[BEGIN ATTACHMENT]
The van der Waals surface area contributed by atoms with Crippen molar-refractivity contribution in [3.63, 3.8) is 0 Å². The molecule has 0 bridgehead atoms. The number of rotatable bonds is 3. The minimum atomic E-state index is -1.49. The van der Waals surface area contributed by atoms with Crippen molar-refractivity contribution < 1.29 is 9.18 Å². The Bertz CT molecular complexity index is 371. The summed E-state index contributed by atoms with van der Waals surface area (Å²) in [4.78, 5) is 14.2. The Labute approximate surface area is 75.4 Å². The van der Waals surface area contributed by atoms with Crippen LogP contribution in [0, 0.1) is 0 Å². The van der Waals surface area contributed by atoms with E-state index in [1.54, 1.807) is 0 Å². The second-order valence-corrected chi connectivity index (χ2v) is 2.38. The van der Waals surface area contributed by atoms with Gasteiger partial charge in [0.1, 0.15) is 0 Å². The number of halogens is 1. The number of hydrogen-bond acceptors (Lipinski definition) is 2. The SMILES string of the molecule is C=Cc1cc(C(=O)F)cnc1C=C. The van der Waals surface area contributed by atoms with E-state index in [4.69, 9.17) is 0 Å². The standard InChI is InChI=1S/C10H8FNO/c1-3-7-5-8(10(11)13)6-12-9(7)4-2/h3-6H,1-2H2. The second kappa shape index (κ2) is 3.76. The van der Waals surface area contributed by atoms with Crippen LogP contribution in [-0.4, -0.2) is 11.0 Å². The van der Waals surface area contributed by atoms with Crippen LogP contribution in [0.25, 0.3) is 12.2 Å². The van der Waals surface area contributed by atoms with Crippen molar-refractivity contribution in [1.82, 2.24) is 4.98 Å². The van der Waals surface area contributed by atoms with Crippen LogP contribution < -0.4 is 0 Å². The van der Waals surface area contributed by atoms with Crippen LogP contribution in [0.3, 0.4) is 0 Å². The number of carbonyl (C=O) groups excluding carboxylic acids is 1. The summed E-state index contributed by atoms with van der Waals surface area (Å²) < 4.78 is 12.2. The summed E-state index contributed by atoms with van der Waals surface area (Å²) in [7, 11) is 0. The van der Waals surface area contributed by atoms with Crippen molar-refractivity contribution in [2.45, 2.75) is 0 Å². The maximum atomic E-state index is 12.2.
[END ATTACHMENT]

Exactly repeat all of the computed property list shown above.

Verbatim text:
The van der Waals surface area contributed by atoms with Crippen molar-refractivity contribution in [3.63, 3.8) is 0 Å². The molecule has 0 bridgehead atoms. The number of rotatable bonds is 3. The minimum atomic E-state index is -1.49. The van der Waals surface area contributed by atoms with Crippen molar-refractivity contribution < 1.29 is 9.18 Å². The Bertz CT molecular complexity index is 371. The summed E-state index contributed by atoms with van der Waals surface area (Å²) in [4.78, 5) is 14.2. The Labute approximate surface area is 75.4 Å². The van der Waals surface area contributed by atoms with Crippen LogP contribution in [0, 0.1) is 0 Å². The van der Waals surface area contributed by atoms with E-state index in [1.54, 1.807) is 0 Å². The second-order valence-corrected chi connectivity index (χ2v) is 2.38. The van der Waals surface area contributed by atoms with Gasteiger partial charge in [0.1, 0.15) is 0 Å². The number of halogens is 1. The number of hydrogen-bond acceptors (Lipinski definition) is 2. The SMILES string of the molecule is C=Cc1cc(C(=O)F)cnc1C=C. The van der Waals surface area contributed by atoms with E-state index in [4.69, 9.17) is 0 Å². The standard InChI is InChI=1S/C10H8FNO/c1-3-7-5-8(10(11)13)6-12-9(7)4-2/h3-6H,1-2H2. The second kappa shape index (κ2) is 3.76. The van der Waals surface area contributed by atoms with Crippen LogP contribution in [-0.4, -0.2) is 11.0 Å². The van der Waals surface area contributed by atoms with Crippen LogP contribution in [0.25, 0.3) is 12.2 Å². The van der Waals surface area contributed by atoms with Crippen molar-refractivity contribution in [1.82, 2.24) is 4.98 Å². The van der Waals surface area contributed by atoms with Crippen LogP contribution < -0.4 is 0 Å². The van der Waals surface area contributed by atoms with Crippen LogP contribution in [0.3, 0.4) is 0 Å². The number of carbonyl (C=O) groups excluding carboxylic acids is 1. The summed E-state index contributed by atoms with van der Waals surface area (Å²) < 4.78 is 12.2. The summed E-state index contributed by atoms with van der Waals surface area (Å²) in [7, 11) is 0. The van der Waals surface area contributed by atoms with Crippen molar-refractivity contribution in [2.45, 2.75) is 0 Å². The maximum atomic E-state index is 12.2.